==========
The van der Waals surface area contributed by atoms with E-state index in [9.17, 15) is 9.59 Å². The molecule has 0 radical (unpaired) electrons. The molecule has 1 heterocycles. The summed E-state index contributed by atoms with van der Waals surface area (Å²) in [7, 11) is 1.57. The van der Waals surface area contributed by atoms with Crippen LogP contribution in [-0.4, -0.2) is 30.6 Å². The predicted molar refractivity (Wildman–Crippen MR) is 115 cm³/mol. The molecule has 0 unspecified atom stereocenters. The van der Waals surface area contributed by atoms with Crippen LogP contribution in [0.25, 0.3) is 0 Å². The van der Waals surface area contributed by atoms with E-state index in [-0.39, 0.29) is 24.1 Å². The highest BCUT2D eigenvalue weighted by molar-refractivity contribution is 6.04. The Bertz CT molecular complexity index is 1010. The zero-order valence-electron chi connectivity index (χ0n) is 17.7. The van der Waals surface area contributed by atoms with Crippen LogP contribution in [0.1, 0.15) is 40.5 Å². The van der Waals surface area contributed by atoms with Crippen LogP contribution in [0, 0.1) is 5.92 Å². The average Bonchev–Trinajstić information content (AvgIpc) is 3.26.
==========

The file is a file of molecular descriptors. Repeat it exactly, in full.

The van der Waals surface area contributed by atoms with E-state index in [9.17, 15) is 9.59 Å². The molecule has 0 radical (unpaired) electrons. The molecule has 1 heterocycles. The summed E-state index contributed by atoms with van der Waals surface area (Å²) in [7, 11) is 1.57. The van der Waals surface area contributed by atoms with Crippen LogP contribution in [-0.4, -0.2) is 30.6 Å². The predicted molar refractivity (Wildman–Crippen MR) is 115 cm³/mol. The molecule has 0 unspecified atom stereocenters. The van der Waals surface area contributed by atoms with Crippen LogP contribution in [0.25, 0.3) is 0 Å². The van der Waals surface area contributed by atoms with E-state index in [-0.39, 0.29) is 24.1 Å². The highest BCUT2D eigenvalue weighted by molar-refractivity contribution is 6.04. The Bertz CT molecular complexity index is 1010. The zero-order valence-electron chi connectivity index (χ0n) is 17.7. The van der Waals surface area contributed by atoms with Crippen LogP contribution in [0.1, 0.15) is 40.5 Å². The van der Waals surface area contributed by atoms with Crippen LogP contribution in [0, 0.1) is 5.92 Å². The average Bonchev–Trinajstić information content (AvgIpc) is 3.26.